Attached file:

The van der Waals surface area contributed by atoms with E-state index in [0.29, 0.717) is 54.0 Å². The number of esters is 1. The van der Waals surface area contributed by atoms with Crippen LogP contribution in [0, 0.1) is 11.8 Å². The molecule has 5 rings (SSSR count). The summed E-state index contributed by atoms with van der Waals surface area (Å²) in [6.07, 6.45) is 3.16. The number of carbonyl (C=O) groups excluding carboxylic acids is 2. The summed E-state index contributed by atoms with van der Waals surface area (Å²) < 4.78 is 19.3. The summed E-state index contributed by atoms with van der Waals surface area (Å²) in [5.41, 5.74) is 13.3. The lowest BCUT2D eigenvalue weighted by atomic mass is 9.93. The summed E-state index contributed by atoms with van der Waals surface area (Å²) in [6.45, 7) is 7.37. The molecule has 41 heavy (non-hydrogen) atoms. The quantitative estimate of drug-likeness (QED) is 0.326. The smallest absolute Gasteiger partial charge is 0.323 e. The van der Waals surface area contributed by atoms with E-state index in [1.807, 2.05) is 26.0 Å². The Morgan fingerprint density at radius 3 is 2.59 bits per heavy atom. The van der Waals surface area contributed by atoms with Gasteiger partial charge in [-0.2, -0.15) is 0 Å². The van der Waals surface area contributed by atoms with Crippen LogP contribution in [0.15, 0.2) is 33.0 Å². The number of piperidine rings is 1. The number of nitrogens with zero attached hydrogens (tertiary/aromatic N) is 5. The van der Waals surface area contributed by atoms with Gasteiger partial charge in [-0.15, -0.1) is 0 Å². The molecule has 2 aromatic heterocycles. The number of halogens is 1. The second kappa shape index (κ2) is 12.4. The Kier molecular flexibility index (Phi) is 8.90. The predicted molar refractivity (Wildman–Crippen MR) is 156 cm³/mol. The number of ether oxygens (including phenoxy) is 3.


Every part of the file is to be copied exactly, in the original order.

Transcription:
The van der Waals surface area contributed by atoms with E-state index in [0.29, 0.717) is 54.0 Å². The number of esters is 1. The van der Waals surface area contributed by atoms with Crippen LogP contribution in [0, 0.1) is 11.8 Å². The molecule has 5 rings (SSSR count). The summed E-state index contributed by atoms with van der Waals surface area (Å²) in [6.07, 6.45) is 3.16. The number of carbonyl (C=O) groups excluding carboxylic acids is 2. The summed E-state index contributed by atoms with van der Waals surface area (Å²) < 4.78 is 19.3. The summed E-state index contributed by atoms with van der Waals surface area (Å²) in [5.41, 5.74) is 13.3. The lowest BCUT2D eigenvalue weighted by atomic mass is 9.93. The summed E-state index contributed by atoms with van der Waals surface area (Å²) in [6.45, 7) is 7.37. The molecule has 41 heavy (non-hydrogen) atoms. The quantitative estimate of drug-likeness (QED) is 0.326. The smallest absolute Gasteiger partial charge is 0.323 e. The van der Waals surface area contributed by atoms with E-state index in [1.807, 2.05) is 26.0 Å². The Morgan fingerprint density at radius 3 is 2.59 bits per heavy atom. The van der Waals surface area contributed by atoms with Gasteiger partial charge in [-0.2, -0.15) is 0 Å². The van der Waals surface area contributed by atoms with Crippen LogP contribution in [0.15, 0.2) is 33.0 Å². The number of piperidine rings is 1. The number of nitrogens with zero attached hydrogens (tertiary/aromatic N) is 5. The van der Waals surface area contributed by atoms with Gasteiger partial charge in [-0.15, -0.1) is 0 Å². The molecule has 2 aromatic heterocycles. The number of halogens is 1. The second kappa shape index (κ2) is 12.4. The Kier molecular flexibility index (Phi) is 8.90. The predicted molar refractivity (Wildman–Crippen MR) is 156 cm³/mol. The number of ether oxygens (including phenoxy) is 3.